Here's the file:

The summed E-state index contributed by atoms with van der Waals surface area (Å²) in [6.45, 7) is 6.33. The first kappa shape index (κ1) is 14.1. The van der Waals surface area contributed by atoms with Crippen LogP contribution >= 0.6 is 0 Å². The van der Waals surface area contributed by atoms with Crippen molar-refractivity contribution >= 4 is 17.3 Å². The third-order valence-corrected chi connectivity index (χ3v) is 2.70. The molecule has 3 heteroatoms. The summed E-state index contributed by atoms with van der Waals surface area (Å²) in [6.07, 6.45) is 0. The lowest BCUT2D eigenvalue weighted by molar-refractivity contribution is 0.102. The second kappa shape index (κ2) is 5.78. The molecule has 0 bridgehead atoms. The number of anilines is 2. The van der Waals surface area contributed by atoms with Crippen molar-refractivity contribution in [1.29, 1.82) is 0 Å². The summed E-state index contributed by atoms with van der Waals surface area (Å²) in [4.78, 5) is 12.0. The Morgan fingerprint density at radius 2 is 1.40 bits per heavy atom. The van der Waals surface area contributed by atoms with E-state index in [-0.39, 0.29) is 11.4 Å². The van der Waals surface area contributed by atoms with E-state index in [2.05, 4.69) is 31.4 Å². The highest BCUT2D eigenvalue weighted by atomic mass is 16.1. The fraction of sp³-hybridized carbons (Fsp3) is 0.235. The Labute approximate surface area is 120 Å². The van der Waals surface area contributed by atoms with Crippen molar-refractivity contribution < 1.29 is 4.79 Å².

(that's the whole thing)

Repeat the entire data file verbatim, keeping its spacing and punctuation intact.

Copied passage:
The summed E-state index contributed by atoms with van der Waals surface area (Å²) in [6.45, 7) is 6.33. The first kappa shape index (κ1) is 14.1. The van der Waals surface area contributed by atoms with Crippen LogP contribution >= 0.6 is 0 Å². The van der Waals surface area contributed by atoms with Crippen molar-refractivity contribution >= 4 is 17.3 Å². The third-order valence-corrected chi connectivity index (χ3v) is 2.70. The molecule has 3 heteroatoms. The summed E-state index contributed by atoms with van der Waals surface area (Å²) in [6.07, 6.45) is 0. The lowest BCUT2D eigenvalue weighted by molar-refractivity contribution is 0.102. The second kappa shape index (κ2) is 5.78. The molecule has 0 bridgehead atoms. The number of anilines is 2. The van der Waals surface area contributed by atoms with Crippen molar-refractivity contribution in [1.29, 1.82) is 0 Å². The summed E-state index contributed by atoms with van der Waals surface area (Å²) in [4.78, 5) is 12.0. The Morgan fingerprint density at radius 2 is 1.40 bits per heavy atom. The van der Waals surface area contributed by atoms with E-state index in [-0.39, 0.29) is 11.4 Å². The van der Waals surface area contributed by atoms with E-state index in [2.05, 4.69) is 31.4 Å². The highest BCUT2D eigenvalue weighted by atomic mass is 16.1. The fraction of sp³-hybridized carbons (Fsp3) is 0.235. The Labute approximate surface area is 120 Å². The van der Waals surface area contributed by atoms with Crippen molar-refractivity contribution < 1.29 is 4.79 Å².